Something tells me this text was translated, or perhaps written by a nonnative speaker of English. Not that there’s anything at all wrong or less than understandable about their writing! Just a usage thing, from someone who’s way, way too attuned to usage and style.

3. INTELLECTUAL PROPERTY.

Sharetribe retains all right, title, and interest in the Software, and all intellectual property rights therein.

Unnecessary, but potentially comforting for licensor’s lawyer.

Sharetribe reserves all rights not expressly granted to You in this License.

I think they said that already?

4. DISCLAIMER.

SHARETRIBE DISCLAIMS ANY WARRANTIES AND CONDITIONS, EXPRESS, IMPLIED, STATUTORY, OR OTHERWISE, AND SPECIFICALLY DISCLAIMS ANY WARRANTY OF MERCHANTABILITY OR FITNESS FOR A PARTICULAR PURPOSE, WITH RESPECT TO THE SOFTWARE.

Not as short as it could be, but way shorter than the average licensing lawyer would probably write (copy-and-paste) it.

As usual, this was harder to read in all caps. It’s written in Markdown. Type it out like normal and slap some *** around for <strong><em>. It will actually look more conspicuous, and people will read it without tearing up.

5. LIMITATION OF LIABILITY.

SHARETRIBE WILL NOT BE LIABLE FOR ANY DAMAGES OF ANY KIND, INCLUDING BUT NOT LIMITED TO, LOST PROFITS OR ANY CONSEQUENTIAL, SPECIAL, INCIDENTAL, INDIRECT, OR DIRECT DAMAGES, HOWEVER CAUSED AND ON ANY THEORY OF LIABILITY, ARISING OUT OF THIS LICENSE. THE FOREGOING SHALL APPLY TO THE EXTENT PERMITTED BY APPLICABLE LAW.

Same.

6. GENERAL.

Hey, a contract boilerplate section!

Again, credit where due: Long ago, Larry Rosen, then counsel for the Open Source Initiative, made the point that there’s nothing stopping us using the mechanisms and techniques of contract drafting to make license terms more clear.

That being said, a typical contract “General” section could run longer than this license has so far. And I don’t see too much text below, so it looks like the picked and chose. I wonder what they included.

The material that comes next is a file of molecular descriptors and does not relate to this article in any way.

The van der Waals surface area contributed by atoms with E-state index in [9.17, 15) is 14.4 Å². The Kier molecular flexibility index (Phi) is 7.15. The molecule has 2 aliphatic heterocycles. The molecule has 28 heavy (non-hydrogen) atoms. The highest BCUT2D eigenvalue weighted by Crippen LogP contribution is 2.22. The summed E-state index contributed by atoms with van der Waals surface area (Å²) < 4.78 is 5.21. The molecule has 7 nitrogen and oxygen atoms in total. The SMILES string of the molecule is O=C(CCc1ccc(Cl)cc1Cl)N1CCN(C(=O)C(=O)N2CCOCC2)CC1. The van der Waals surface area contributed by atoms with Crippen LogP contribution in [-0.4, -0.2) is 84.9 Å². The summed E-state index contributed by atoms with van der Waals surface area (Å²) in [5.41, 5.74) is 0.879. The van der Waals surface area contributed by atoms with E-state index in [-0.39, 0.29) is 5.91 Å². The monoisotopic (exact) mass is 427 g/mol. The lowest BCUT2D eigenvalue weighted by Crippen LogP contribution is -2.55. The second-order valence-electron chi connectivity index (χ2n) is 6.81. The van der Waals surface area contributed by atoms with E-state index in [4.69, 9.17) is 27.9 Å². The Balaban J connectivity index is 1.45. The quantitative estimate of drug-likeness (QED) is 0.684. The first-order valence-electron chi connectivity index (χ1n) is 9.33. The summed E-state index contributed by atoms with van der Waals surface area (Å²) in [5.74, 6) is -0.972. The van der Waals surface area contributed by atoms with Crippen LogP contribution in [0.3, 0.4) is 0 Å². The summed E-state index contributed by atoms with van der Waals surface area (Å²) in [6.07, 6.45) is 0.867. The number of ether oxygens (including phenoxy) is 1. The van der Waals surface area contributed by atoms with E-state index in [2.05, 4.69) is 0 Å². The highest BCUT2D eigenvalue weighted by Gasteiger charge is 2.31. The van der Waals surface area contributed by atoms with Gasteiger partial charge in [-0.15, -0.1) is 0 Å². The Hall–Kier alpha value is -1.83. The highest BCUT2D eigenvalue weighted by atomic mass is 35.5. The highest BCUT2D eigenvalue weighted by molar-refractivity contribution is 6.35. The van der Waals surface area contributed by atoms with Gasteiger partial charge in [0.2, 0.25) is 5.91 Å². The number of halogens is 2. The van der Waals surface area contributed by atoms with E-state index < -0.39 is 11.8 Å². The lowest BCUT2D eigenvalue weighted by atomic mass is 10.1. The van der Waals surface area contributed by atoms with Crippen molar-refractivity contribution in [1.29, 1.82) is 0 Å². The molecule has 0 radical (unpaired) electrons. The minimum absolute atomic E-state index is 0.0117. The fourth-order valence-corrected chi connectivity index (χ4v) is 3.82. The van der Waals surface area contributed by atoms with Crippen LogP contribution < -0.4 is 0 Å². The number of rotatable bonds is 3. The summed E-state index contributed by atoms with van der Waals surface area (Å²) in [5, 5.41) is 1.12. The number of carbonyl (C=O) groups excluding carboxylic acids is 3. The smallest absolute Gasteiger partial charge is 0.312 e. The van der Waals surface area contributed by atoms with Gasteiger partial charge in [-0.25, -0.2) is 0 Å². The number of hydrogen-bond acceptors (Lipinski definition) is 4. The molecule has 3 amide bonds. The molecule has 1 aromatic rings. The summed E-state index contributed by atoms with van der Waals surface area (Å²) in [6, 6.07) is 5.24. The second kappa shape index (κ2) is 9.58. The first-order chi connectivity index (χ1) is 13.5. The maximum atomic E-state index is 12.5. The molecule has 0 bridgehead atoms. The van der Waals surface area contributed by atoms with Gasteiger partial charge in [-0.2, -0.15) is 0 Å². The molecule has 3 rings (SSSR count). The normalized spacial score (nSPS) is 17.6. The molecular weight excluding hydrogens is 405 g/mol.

6.1 Governing Law.

This License will be governed by and interpreted in accordance with the laws of Finland, without reference to its conflict of laws principles.

Yeah, that’s the first one I’d guess they’d take.

This is also the part when I double down on this not being legal advice no sir not at all. I am no kind of Finnish lawyer. I don’t even read Finnish. I had to look up “Oy” on Wikipedia earlier, and copied “Osakeyhtiö” from the page instead of typing it out!

6.2 Assignment.

You are not authorized to assign your rights under this License to any third party. Sharetribe may freely assign its rights under this License to any third party.

Interesting. I wonder what the default rule on assignment is under Finnish contract law.

6.3 Other.

This License is the entire License between the parties regarding the subject matter hereof.

We call this an “integration” clause. Designed to beef up the parol evidence rule, which keeps folks citing documents or conversations other than the license text in disputes. I take it they’ve something similar in Finland.

No amendment or modification of this License will be valid or binding upon the parties unless made in writing and signed by the duly authorized representatives of both parties.

Very common in contracts. In America, we’d usually try to make this rule apply to “waviers”, too. The Finns may not make that distinction.

Overall

Hardly perfect, but way better than I expected. The takeaway is definitely the approach to SaaS restriction.

PolyForm has stumbled getting the noncompete forms out. We’ve had a terrible run of luck with cofounders—both Heather Meeker and I—suffering independent, work-stopping health issues, and now COVID-19. Seeing this, I’m inspired again to push on those licenses. Folks shouldn’t have to roll their own, one-off.

Random Thought, Occurring to Me Later

The license text has section numbers, but no cross-references. Why not drop the numbers altogether? They only make it look more lawyerish.